The General Theory of Information: Origin of Truth and Hope

We rated this book:


This is an inspirational piece. The expressions are a little repetitious, but they stimulate reflections on concepts we take for granted. The book is broken down into short episodes, instead of more lengthy chapters, hoping to capture alluring concepts and cataloguing them accordingly. In each, a different aspect of separability and non- separability, as well as nonlocal and nonlocality are discussed with respect to various mindsets. These are to make sense out of the universe in terms of reality, taking into account the various theories that deal with either the smallness of the universe, quantum theory or the largeness, relativity theory.

The authors of the book recognize Claude E. Shannon as the founder of information theory. His original work involved mathematic models for storing and compressing information data. The theory’s primary application is in information transmission in data processing. The book’s approach to explaining the dynamic processes of information is rather mathematically consistent. This is because the different aspects of information transition are categorized and born into a syllogistic environment allowing logical deduction in addition to algorithmic methods. The theory of information as it appears in this book, however, proposes to unlock the secrets of reality.

Some of the more important considerations include speed of light, space, time, and gravity. At the speed of light, time and space equal zero. Presumably, this would imply that time and space would cease to exist in realms where particles move at the speed of light. This indicates that there is no space-time and no gravity on the subatomic level since the electrons are moving at light speed. According to the theory, the nature of information becomes blurred.

The subtle leaps in sub-atomic particles, where an electron leaps from one orbital zone to another is one of the areas addressed by General Information Theory. According to quantum theory, the electron vanishes from one orbital plane to another, either higher or lower. We know this much: if higher, it absorbs energy; if lower, it gives up energy. Either way, energy is exchanged. But how is the information about the electron’s location revealed? This has been a mystery. When an electron leaps from one orbital zone to another, according to quantum theory, the electron vanishes and then reappears as though by magic. Even though we know there is an energy change proportional to its location, how do we know the information about this action? At last, the General Theory of Information promises to unlock the secret.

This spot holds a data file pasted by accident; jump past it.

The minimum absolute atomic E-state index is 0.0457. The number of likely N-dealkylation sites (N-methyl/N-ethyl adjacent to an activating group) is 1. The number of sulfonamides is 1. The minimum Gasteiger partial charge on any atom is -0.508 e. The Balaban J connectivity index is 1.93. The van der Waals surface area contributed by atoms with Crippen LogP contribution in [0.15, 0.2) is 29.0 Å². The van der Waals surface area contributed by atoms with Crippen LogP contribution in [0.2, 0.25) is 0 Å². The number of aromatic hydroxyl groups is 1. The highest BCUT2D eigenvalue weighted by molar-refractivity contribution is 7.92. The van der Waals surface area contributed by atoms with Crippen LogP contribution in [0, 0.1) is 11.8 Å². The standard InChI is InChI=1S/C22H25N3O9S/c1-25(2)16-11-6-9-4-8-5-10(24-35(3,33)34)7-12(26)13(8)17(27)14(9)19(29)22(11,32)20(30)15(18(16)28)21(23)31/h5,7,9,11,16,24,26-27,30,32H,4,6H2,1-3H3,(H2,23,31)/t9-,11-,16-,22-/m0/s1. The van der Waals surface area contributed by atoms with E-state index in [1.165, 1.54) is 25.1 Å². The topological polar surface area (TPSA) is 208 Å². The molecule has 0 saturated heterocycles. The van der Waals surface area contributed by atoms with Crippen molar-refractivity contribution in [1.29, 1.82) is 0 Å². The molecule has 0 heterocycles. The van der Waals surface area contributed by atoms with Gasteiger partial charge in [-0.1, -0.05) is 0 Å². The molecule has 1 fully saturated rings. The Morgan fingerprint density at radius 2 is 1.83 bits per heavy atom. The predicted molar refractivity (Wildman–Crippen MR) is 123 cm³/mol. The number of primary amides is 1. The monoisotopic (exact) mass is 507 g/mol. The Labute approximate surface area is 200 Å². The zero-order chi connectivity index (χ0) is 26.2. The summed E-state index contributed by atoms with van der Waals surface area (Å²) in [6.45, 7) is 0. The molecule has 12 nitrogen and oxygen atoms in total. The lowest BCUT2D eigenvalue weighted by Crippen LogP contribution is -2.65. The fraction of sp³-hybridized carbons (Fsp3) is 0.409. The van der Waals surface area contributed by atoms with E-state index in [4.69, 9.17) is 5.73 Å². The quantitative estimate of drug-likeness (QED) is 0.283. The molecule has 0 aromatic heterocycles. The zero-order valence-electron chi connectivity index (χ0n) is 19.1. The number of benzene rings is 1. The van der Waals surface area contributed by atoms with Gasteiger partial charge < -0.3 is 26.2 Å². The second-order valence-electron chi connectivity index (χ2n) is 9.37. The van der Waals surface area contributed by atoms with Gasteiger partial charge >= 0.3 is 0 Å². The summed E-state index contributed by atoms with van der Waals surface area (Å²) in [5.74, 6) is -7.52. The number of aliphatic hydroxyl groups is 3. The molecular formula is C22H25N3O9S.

The premise of the book explains why information exists in two forms: local and nonlocal. The theory in the book is an attempt to explain how information transforms from one state to another. This is based on Einstein’s special theory of relativity. At the speed of light, the book says, time and space don’t exist. Consequently, on the quantum level, this occurrence is common.

Although the future of information theory needs more refining, the book proposes significant advances that will stimulate profound insights of the workings of nature and in general how we think as human beings. The read will, at the very least, broaden our scope of an idea that at one time served only as a practical tool.

Reviewed By:

Author Christian Bach, Salvatore Belardo, Eva Ristl M.Sc., Contributor
Star Count 4/5
Format Trade
Page Count 129 pages
Publisher CreateSpace
Publish Date 10-Aug-2012
ISBN 9781470026134 Buy this Book
Issue January 2013
Category Science & Nature


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